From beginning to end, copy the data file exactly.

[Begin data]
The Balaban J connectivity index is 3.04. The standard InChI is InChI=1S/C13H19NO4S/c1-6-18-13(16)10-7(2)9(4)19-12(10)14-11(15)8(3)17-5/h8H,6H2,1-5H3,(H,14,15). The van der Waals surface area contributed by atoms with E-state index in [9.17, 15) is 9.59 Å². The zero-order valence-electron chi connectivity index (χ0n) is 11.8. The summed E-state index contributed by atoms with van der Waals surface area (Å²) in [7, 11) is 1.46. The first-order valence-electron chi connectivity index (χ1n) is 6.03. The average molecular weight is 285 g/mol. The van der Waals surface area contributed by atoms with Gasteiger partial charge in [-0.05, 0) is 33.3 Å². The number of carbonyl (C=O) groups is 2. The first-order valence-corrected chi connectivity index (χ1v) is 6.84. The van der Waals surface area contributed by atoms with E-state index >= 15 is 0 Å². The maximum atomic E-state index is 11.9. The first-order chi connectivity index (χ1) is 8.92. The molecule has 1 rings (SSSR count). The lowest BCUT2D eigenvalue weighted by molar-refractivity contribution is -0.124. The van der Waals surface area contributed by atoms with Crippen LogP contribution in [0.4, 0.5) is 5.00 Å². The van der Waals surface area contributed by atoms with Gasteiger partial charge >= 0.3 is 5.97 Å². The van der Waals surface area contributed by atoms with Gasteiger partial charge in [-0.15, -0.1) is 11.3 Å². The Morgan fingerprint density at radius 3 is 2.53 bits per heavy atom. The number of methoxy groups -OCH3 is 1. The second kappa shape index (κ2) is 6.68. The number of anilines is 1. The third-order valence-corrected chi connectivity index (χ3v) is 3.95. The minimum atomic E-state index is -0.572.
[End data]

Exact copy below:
The Balaban J connectivity index is 3.04. The standard InChI is InChI=1S/C13H19NO4S/c1-6-18-13(16)10-7(2)9(4)19-12(10)14-11(15)8(3)17-5/h8H,6H2,1-5H3,(H,14,15). The van der Waals surface area contributed by atoms with E-state index in [9.17, 15) is 9.59 Å². The zero-order valence-electron chi connectivity index (χ0n) is 11.8. The summed E-state index contributed by atoms with van der Waals surface area (Å²) in [7, 11) is 1.46. The first-order valence-electron chi connectivity index (χ1n) is 6.03. The average molecular weight is 285 g/mol. The van der Waals surface area contributed by atoms with Gasteiger partial charge in [-0.05, 0) is 33.3 Å². The number of carbonyl (C=O) groups is 2. The first-order valence-corrected chi connectivity index (χ1v) is 6.84. The van der Waals surface area contributed by atoms with E-state index >= 15 is 0 Å². The maximum atomic E-state index is 11.9. The first-order chi connectivity index (χ1) is 8.92. The molecule has 1 rings (SSSR count). The lowest BCUT2D eigenvalue weighted by molar-refractivity contribution is -0.124. The van der Waals surface area contributed by atoms with Crippen LogP contribution in [0.4, 0.5) is 5.00 Å². The van der Waals surface area contributed by atoms with Gasteiger partial charge >= 0.3 is 5.97 Å². The van der Waals surface area contributed by atoms with Gasteiger partial charge in [-0.15, -0.1) is 11.3 Å². The Morgan fingerprint density at radius 3 is 2.53 bits per heavy atom. The number of methoxy groups -OCH3 is 1. The second kappa shape index (κ2) is 6.68. The number of anilines is 1. The third-order valence-corrected chi connectivity index (χ3v) is 3.95. The minimum atomic E-state index is -0.572.